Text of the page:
Although many of the landscapes we install can be classified as low maintenance; it is impossible to have a garden that requires no maintenance. The term deadheading is often thrown around in garden discussions. What is deadheading? What plants respond best to deadheading? and when is the best time to grab your clippers and start hacking away at you garden? Here are a few pruning tips for some of our favorite San Diego grown perennials.
What is Deadheading?
Deadheading refers to the removal of dead flowers prior to seed formation. A plant’s cycle is to flower and then seed. If the flowers are removed from a plant before the seeding stage then some plants will revert their energy back to the flowering stage; extending the bloom time and creating a stronger and healthier plant. All plants are unique, and not every perennial in your garden is going to react the same to deadheading. Deadheading can also improve the the appearance of your garden by clearing out the clutter. For example, Daylilies or Bearded Irises will not produce new blooms after deadheading; however, they will enhance the look of your garden if the spent flowers are removed.
Echinaceas (Coneflowers) can be pruned in early summer resulting in bushier and more compact shape. Once the flowering period begins continually deadhead the deceased flowers to prolong the bloom period. As winter approaches it may be beneficial to cut the plant down to the ground and cover with mulch if you live in an area susceptible to frost. On the alternative let the final flowers turn into seeds and self-sow into new plants. The birds in your neighborhood will find the seeds to be a tasty treat. The same deadheading and pruning techniques can also be applied to Rudbeckia (Brown Eyed Susan).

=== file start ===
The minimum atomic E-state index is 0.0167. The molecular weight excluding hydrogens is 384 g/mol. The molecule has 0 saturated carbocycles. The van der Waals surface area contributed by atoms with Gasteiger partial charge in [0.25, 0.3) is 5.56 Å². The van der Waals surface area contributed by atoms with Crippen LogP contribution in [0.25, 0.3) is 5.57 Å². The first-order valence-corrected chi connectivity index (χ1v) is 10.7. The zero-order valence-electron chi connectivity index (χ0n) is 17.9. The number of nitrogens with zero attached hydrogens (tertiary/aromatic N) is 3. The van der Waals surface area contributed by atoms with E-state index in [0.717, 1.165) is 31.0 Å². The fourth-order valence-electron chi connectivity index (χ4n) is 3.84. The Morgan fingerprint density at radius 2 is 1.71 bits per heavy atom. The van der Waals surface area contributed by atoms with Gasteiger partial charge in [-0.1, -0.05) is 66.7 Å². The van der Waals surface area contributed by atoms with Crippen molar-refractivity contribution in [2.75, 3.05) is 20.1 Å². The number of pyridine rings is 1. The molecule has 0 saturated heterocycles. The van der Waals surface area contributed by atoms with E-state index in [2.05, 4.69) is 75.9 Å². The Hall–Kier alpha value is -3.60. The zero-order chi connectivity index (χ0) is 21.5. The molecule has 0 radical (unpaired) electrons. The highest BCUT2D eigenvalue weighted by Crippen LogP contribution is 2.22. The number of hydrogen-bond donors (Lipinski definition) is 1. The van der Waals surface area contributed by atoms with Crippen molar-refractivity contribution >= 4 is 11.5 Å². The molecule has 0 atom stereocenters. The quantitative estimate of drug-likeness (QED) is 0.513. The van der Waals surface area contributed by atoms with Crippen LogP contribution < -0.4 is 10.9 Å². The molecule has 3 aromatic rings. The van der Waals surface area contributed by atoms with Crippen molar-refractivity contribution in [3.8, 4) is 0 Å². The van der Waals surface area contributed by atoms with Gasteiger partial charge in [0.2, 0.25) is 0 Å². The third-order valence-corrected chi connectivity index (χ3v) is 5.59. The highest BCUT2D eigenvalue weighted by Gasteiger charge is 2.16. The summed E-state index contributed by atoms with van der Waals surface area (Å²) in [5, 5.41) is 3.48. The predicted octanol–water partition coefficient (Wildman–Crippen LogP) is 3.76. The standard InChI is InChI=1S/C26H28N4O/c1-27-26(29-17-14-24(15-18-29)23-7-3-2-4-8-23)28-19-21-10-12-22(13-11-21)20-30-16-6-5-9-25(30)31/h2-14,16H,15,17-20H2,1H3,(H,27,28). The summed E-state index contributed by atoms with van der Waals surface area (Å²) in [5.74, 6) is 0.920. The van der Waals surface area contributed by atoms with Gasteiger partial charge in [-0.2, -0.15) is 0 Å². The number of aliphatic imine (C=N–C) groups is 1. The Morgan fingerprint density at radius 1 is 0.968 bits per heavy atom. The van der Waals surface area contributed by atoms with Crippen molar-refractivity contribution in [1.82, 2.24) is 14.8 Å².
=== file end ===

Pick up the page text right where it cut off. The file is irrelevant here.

Photo taken from Evergreen Nursery Website
Lantana, grown as a perennial here in San Diego, is one such plant that will respond well to deadheading. You can cut off the deceased flowers before the formation of seed-pods and you will be rewarded with a plentiful amount of new flowers.
Gaillardias or blanket flowers can be deadheaded throughout their blooming period. It is recommended to cut the plant down to its basal foliage as the blooming period ends (late August/September). The basal foliage refers to the leaves at the base of the plant.
After the blooming period for most perennials its beneficial to proceed with more invasive pruning techniques before the next Spring season.
Lantana is a vigorous plant that will bounce back after a major beheading. Cut the entire plant back ¾ of its height and watch it flourish again in the Spring.
Many low growing penstemons can be cut back about 4 inches in late fall or early spring for new growth. This will prevent your plant from becoming too woody.
Herbaceous salvias like Salvia Leucantha (Mexican Bush Sage) can be cut nearly all the way to the ground once they stop blooming.
Woody salvias such as Salvia greggii will benefit from pruning off the top woody branches only.
Benefits of Pruning
Pruning your plants will result in bushier and more compact shrub. Pruning allows the sun to reach the new growth at the base of the plants which results in a healthier plant. Maintaining a colorful and healthy garden can be quite satisfying. Don’t be afraid of your garden clippers, you’ll probably end up doing more good than harm!
Want to see more of our favorite blooming plants for San Diego water-wise landscaping? Check out Our Favorite Blooming Drought Resistant Plants for San Diego